Life After Death: A History of the Afterlife in Western Religion

Life After Death: A History of the Afterlife in Western Religion July 6, 2020

Editor’s Note: This post, written by one of the few former “spiritualists” in The Clergy Project, helps explain how the concept of heaven is so fundamental to religion.  For me, after a while, the expectation of a contented and perpetual afterlife was all that held me to religion. I liked the idea of living forever and didn’t give much thought to how it would work out.  Also, I was sure I would go to heaven, even though I was no longer following the rules of any religion. Turns out, this makes me pretty typical of most people, religious or not.  The afterlife is a pretty mainstream notion.  Maybe hope for an afterlife is what binds so many people to religion and the many different beliefs that accompany religions. Maybe non-religion is growing because the cultural need for an afterlife is waning.  Hmmm.  /Linda LaScola, Editor


By “Scott”

Afterlife notions are mirrors of our cultural and social needs

Our notions of heaven and the afterlife reflect what is valued in our Western culture–today it’s eternal youth, reunion with loved ones, and spiritual prowess.

In an epic 866-page book, Life After Death: A History of the Afterlife in Western Religion,

religion scholar Alan F. Segal thoroughly examines the development of afterlife beliefs in Western culture.

For 4,000 to 5,000 years, society’s afterlife beliefs have endlessly morphed and twisted to fit mortal desires and social needs.

Romping through ancient civilizations of Egypt, Mesopotamia, Canaan, Iran, Greece and Christianity, Segal unveils the spellbinding metamorphosis of Western notions of life after death. The fore-bearers of contemporary afterlife beliefs included Rabbinic Jews, the Book of Daniel, the Dead Sea Scrolls, the New Testament Gospels, and Church Fathers such as Augustine and Aquinas, the Qur’an, Shi’a mystics, Zoroastrians, fundamentalists, and end-times Apocalypticists.

Our journey through the catacombs of afterlife beliefs is broadly summarized in these excerpts from Segal’s Life After Death: A History of the Afterlife in Western Religion.

Egypt: From mummies arise eternal stars

The identity of the person was symbolized in the very image of the person, represented sometimes by the corpse itself, first perfected into an artful representation by mummification, then transformed into an eternal star to enjoy the breeze on a day of leisure in a perfected Nile valley. p 700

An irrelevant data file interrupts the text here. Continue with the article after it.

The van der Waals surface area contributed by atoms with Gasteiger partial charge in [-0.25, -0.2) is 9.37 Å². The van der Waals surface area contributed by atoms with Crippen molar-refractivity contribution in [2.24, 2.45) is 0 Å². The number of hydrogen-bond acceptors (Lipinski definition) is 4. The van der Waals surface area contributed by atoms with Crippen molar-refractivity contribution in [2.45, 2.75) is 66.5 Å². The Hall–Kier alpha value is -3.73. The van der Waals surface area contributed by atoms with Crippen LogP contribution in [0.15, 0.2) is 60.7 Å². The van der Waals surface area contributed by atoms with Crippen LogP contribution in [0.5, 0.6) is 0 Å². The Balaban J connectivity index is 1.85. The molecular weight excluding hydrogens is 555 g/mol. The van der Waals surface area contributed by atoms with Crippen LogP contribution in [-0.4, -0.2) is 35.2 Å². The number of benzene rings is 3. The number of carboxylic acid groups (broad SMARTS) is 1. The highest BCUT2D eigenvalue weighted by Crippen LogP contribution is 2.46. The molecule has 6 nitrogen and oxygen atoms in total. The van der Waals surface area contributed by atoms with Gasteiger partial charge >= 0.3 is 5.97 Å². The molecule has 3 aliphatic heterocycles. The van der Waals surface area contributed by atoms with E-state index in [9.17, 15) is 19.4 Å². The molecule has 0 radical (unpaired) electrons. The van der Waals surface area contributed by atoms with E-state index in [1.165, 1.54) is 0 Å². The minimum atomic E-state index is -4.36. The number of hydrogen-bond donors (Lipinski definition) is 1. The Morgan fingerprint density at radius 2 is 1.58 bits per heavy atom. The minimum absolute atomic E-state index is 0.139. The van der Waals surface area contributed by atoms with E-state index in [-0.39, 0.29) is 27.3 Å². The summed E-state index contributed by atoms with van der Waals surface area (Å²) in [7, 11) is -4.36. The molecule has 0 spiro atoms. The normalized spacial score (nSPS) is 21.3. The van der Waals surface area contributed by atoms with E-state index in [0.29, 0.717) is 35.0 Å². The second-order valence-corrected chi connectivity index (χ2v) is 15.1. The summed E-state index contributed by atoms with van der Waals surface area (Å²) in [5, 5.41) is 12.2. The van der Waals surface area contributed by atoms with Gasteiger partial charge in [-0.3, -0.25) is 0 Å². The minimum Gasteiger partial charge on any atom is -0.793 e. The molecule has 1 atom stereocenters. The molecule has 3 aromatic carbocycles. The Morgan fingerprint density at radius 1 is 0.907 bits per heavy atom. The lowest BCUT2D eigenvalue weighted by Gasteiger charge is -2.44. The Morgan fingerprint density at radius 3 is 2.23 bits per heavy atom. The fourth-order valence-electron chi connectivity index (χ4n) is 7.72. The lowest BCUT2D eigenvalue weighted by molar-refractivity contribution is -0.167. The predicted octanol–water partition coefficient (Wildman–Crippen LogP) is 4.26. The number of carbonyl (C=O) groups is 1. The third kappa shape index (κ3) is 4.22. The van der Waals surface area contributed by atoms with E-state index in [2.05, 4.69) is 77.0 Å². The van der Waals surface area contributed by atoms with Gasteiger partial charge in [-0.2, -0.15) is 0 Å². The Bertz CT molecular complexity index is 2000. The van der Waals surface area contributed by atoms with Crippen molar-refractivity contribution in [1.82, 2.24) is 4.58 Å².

Mesopotamia: Only Utnapishtim survives death

In Mesopotamia the afterlife was less optimistic; it was a poor consolation compared to the Egyptian notion of immortality of the gods…we never become immortal. Everyone must die. The fate of the dead is hardly pleasant in this culture, condemned to shadowy existence in the underworld. Gilgamesh tried for immortality but lost it. Utnapishtim, the only mortal who had escaped death, explains that no one else will ever be given this divine reward. p 700

First Temple Israelite and Canaanite Religions

Israelite notions of the afterlife emphasize the same truth as the Mesopotamian and Canaanite ones: Like us, animals have earthly life, we have life and, if we act properly, we will gain wisdom; but only God has immortality. p 701

To summarize, so far: The person dies. No one escapes death. Only God or gods have immortality in Egyptian, Mesopotamian, and First Israelite/Canaanite cultures from 3500 to 500 BC.

Enter the Second Temple period circa 500 BC.

What’s new in Afterlife version 2.0? The Persians, Greeks, and Jews developed philosophies about conquering death and immortality of the soul. Though Christians wanted nothing to do with immortality of the soul: it was bodily resurrection, especially of Jesus, that set Christianity apart from the pagan religions.

Second Temple Judaism

By the time the Persians and the Greeks made contact with Jewish culture, both had developed significant myths that spoke of conquering death…Zoroastrianism was virtually the national religion of the elite Persian rulers and left us clear evidence of bodily resurrection and a beatific afterlife. These surely stimulated and encouraged similar notions in Jewish life, though we lack proof of how the transfer took place. p 701